05 Apr Half of younger Americans regularly struggle with their mental health
Younger Americans struggling most with anxiety and mental health
Two fifths (42%) of US adults regularly experience anxiety related to their health, according to a March 2023 survey of 1,000 US adults by Reputation Leaders. The same study found that younger Americans (ages 18-44) are most impacted; 50% struggle with mental health, and 26% feel that their anxiety has impacted their work.
‘Health For All’ is still a long way off
These findings are consistent with the World Health Organization (WHO) study of March 2022, which found that the COVID-19 pandemic triggered a 25% rise in anxiety and depression globally. Meanwhile, according to the Anxiety and Depression Association of America, 60% of people who struggle with anxiety are not receiving treatment. This is mainly attributed to the very high cost of mental health support and care in the US (Mental Health America Report 2023).
US public health information is not well understood and not fully trusted
Along with the trend of health anxiety, 62% of US adults are more aware of health risks following the COVID-19 pandemic. Additionally, a quarter of Americans struggle to understand the information distributed by official health organizations, and 18% simply do not trust it. Clearly, US health confidence is not thriving, and Americans need support and clear information to navigate the health challenges – mental and otherwise.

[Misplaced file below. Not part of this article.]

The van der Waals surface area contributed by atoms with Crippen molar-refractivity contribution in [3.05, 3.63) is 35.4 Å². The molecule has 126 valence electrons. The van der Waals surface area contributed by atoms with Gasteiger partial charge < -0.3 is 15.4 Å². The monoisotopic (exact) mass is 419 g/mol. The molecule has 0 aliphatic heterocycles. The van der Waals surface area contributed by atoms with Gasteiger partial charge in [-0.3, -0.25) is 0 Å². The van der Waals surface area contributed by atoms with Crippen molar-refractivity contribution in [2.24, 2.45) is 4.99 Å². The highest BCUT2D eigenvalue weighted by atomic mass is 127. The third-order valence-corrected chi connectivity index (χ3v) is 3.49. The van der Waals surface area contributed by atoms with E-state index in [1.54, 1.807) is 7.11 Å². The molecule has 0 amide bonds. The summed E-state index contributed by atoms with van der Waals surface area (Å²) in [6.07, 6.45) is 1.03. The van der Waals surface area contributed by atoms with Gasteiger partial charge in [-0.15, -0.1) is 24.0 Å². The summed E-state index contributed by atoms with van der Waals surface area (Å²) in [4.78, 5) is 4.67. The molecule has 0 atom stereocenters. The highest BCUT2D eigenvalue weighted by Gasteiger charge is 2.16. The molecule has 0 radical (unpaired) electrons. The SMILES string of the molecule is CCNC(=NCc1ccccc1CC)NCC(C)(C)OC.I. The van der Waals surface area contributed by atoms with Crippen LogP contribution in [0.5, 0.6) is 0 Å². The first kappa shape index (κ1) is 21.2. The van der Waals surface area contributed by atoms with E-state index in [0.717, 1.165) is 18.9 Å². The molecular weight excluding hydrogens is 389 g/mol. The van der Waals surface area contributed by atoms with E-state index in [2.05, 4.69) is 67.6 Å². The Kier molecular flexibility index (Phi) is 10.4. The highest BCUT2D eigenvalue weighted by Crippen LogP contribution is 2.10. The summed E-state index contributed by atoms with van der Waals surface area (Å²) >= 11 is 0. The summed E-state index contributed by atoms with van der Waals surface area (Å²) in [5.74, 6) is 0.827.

On World Health Day 2023, Reputation Leaders is participating in the efforts to break the mental health taboo by talking about US adult health anxiety. In accordance with this year’s theme, Health for All, the need to make mental healthcare accessible to help all people navigate the post-pandemic uncertainty is more important than ever.
Reputation Leaders recommends:
- Employers – be aware of the mental health concerns of younger employees.
- Governments – increase funding for mental health support.
Reputation Leaders ran a U.S. national online survey from March 23-27, 2023, to explore American attitudes and behaviors towards health. The survey was conducted among 1,000 U.S. adults aged 18 and over.